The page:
The other day I was discussing with my teammate and friend Carolyn how it had been months since the last time I attended a yoga class.
I’ve been thinking about it occasionally and getting annoyed with myself for not practicing—almost feeling stressed. Like many other things—for example, blogging—I often ind it incredibly hard to get back to things that I “should” be doing. The stress increases and an inside feeling of pressure happens.
Then I realized, yoga is in everything that I do. I took some time to think on and appreciate the benefits that yoga has brought to me. Maybe you can relate to these experiences.
In yoga they call it Ujjayi breath, with an English translation meaning “to become victorious” or “to gain mastery.”
To create the Ujjayi breath, one must constrict the back of the throat, similar to the constriction made when speaking in a whisper. Therefore, it is an audible breathe that is often compared to the sound of the ocean. Although there is a constriction of the throat, the Ujjayi breath flows in and out through the nostrils, with the lips remaining gently closed.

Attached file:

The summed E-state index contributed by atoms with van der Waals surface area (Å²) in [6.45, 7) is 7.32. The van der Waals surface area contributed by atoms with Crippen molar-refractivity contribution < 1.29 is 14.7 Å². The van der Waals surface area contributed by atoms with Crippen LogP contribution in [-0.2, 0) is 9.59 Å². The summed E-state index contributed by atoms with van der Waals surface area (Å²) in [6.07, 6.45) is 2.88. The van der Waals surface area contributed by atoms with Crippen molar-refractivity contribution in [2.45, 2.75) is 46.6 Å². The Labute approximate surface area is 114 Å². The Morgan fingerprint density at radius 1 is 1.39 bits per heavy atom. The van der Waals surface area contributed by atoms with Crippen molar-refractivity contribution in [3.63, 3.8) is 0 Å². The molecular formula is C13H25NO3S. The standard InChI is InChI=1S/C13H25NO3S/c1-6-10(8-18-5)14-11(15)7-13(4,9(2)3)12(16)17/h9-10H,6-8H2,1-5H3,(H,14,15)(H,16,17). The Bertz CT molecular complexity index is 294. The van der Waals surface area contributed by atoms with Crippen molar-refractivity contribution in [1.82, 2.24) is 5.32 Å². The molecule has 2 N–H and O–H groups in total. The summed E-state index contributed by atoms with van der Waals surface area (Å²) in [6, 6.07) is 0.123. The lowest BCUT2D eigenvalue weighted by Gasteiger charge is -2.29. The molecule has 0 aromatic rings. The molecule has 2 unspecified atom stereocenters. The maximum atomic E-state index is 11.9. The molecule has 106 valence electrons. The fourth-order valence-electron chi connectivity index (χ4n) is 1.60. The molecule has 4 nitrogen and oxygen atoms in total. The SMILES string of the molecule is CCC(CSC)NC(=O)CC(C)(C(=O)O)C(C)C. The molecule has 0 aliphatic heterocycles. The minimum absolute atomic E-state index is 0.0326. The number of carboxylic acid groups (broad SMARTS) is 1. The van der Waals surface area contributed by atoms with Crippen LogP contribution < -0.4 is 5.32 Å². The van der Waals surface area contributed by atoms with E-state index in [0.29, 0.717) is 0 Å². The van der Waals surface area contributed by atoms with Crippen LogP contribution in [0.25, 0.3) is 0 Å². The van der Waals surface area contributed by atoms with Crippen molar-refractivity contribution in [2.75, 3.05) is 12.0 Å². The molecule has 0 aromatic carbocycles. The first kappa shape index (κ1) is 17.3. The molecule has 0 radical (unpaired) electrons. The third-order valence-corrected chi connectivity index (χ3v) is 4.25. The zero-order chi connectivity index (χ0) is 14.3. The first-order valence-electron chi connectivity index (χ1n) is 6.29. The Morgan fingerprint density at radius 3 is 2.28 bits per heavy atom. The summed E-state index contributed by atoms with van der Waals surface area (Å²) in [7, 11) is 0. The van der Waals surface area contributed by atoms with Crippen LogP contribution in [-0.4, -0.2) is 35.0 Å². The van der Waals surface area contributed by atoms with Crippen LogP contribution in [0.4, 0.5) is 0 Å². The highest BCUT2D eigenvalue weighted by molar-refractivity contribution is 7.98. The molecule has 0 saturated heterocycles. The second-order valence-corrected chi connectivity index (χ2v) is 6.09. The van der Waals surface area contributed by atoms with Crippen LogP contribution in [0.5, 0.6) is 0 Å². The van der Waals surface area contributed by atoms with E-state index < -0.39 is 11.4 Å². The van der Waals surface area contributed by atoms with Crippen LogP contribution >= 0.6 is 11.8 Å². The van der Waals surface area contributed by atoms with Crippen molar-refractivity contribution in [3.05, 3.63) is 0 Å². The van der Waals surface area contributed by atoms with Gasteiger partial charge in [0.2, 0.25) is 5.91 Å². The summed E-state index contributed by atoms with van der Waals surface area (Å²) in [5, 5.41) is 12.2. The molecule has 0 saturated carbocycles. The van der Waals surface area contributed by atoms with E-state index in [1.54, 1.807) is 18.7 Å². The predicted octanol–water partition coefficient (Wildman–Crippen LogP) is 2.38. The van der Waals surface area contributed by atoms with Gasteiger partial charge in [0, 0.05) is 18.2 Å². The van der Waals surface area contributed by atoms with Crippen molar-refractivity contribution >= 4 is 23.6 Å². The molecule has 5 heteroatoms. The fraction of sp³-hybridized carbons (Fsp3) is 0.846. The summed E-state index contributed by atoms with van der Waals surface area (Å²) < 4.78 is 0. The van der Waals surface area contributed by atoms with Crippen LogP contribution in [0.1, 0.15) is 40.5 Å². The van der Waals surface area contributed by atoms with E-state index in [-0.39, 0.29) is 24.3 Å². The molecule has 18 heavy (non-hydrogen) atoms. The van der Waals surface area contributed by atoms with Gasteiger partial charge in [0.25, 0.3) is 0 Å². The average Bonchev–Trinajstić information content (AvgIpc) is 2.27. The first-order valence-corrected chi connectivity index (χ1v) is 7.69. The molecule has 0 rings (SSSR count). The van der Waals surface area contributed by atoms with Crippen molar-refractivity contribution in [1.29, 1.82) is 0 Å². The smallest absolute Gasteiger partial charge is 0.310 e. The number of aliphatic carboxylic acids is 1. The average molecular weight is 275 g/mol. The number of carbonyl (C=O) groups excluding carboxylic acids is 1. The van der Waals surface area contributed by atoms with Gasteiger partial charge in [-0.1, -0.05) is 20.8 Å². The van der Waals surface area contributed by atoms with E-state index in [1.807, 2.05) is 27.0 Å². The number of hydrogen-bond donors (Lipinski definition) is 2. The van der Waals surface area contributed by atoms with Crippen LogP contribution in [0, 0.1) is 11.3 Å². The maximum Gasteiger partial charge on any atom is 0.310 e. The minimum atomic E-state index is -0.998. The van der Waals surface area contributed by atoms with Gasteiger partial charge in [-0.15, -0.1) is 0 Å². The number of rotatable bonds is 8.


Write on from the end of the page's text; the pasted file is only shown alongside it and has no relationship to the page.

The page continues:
I have found that this type of breathing helps me focus when I’m working, helps me relax when I’m trying to sleep, revitalizes my energy if I feel tired and calms me down if I feel stressed. It is also said that there are other benefits, such as an improved digestive system.
Like many other desk-bound people, I have started getting some pain in both my lower back as well as in my neck. Yoga has taught me to be more aware of my body, and I have learned practices that help me.
Together with being more mindful of how I sit in front of the computer, yoga has helped me improve the odds of a healthy body down the road. Classes help immensely with improving my technique and further learning.
What I forget sometimes is that taking a few minutes in the morning or after running can also make a big difference.
Focusing on happiness
Last year while I was in Bali I went to a laughing yoga class.
I hadn’t been to yoga more than a handful of times and I found the class pretty intimidating and scary at first. Laughing out loud felt very foreign to me, but I left feeling re-invigorated. It was extremely liberating to laugh in a big group like that.
The yoga I have done since hasn’t involved laughing out loud, although the practice has made me lose a lot of my inhibitions and has improved my mindfulness.
In yoga, we focus on being grateful for what we are blessed with here in this life. To live in the present and be aware of ourselves. There is something magical about taking this time for yourself, letting all your day-to-day thoughts go and focusing on why you are present and simply breathing.
Over to you
How often do we stress about things we’re not doing instead of thinking about how these precious practices are in fact in everything we do? Do you have any other examples where you’ve had the same experience? I’d love to hear them in the comments.
Image credits: Huffington Post